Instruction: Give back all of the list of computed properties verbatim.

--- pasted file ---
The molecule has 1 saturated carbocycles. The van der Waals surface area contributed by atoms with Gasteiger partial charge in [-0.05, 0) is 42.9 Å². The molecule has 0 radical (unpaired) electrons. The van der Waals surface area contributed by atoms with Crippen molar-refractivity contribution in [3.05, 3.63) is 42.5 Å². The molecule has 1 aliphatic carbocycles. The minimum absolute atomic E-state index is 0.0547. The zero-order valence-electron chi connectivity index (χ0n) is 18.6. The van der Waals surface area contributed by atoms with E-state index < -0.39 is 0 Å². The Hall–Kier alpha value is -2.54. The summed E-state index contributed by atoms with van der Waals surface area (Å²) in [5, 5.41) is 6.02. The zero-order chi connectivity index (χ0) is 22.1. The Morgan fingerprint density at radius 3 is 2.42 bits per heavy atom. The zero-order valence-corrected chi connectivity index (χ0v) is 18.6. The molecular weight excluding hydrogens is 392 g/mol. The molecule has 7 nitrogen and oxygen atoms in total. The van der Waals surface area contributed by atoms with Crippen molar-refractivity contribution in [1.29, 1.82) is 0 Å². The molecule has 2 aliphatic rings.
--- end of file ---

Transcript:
The molecule has 1 saturated carbocycles. The van der Waals surface area contributed by atoms with Gasteiger partial charge in [-0.05, 0) is 42.9 Å². The molecule has 0 radical (unpaired) electrons. The van der Waals surface area contributed by atoms with Crippen molar-refractivity contribution in [3.05, 3.63) is 42.5 Å². The molecule has 1 aliphatic carbocycles. The minimum absolute atomic E-state index is 0.0547. The zero-order valence-electron chi connectivity index (χ0n) is 18.6. The van der Waals surface area contributed by atoms with E-state index < -0.39 is 0 Å². The Hall–Kier alpha value is -2.54. The summed E-state index contributed by atoms with van der Waals surface area (Å²) in [5, 5.41) is 6.02. The zero-order chi connectivity index (χ0) is 22.1. The Morgan fingerprint density at radius 3 is 2.42 bits per heavy atom. The zero-order valence-corrected chi connectivity index (χ0v) is 18.6. The molecular weight excluding hydrogens is 392 g/mol. The molecule has 7 nitrogen and oxygen atoms in total. The van der Waals surface area contributed by atoms with Crippen molar-refractivity contribution in [1.29, 1.82) is 0 Å². The molecule has 2 aliphatic rings.